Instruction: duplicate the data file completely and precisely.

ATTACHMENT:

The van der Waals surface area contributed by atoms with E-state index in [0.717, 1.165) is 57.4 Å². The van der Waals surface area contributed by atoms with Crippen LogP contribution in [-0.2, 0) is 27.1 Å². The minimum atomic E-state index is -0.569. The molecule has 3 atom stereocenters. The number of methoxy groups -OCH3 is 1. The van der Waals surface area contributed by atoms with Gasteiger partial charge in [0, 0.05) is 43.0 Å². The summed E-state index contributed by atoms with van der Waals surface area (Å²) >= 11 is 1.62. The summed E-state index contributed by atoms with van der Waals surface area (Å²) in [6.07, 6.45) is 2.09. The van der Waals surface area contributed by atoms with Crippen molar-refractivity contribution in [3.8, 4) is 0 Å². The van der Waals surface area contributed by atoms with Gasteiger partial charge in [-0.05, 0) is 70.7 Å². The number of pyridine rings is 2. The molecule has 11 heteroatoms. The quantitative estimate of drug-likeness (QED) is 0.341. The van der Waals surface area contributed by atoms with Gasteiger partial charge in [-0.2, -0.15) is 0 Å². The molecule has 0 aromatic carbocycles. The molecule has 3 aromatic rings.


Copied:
The van der Waals surface area contributed by atoms with E-state index in [0.717, 1.165) is 57.4 Å². The van der Waals surface area contributed by atoms with Crippen LogP contribution in [-0.2, 0) is 27.1 Å². The minimum atomic E-state index is -0.569. The molecule has 3 atom stereocenters. The number of methoxy groups -OCH3 is 1. The van der Waals surface area contributed by atoms with Gasteiger partial charge in [0, 0.05) is 43.0 Å². The summed E-state index contributed by atoms with van der Waals surface area (Å²) >= 11 is 1.62. The summed E-state index contributed by atoms with van der Waals surface area (Å²) in [6.07, 6.45) is 2.09. The van der Waals surface area contributed by atoms with Crippen molar-refractivity contribution in [3.8, 4) is 0 Å². The van der Waals surface area contributed by atoms with Gasteiger partial charge in [-0.05, 0) is 70.7 Å². The number of pyridine rings is 2. The molecule has 11 heteroatoms. The quantitative estimate of drug-likeness (QED) is 0.341. The van der Waals surface area contributed by atoms with Gasteiger partial charge in [-0.2, -0.15) is 0 Å². The molecule has 0 aromatic carbocycles. The molecule has 3 aromatic rings.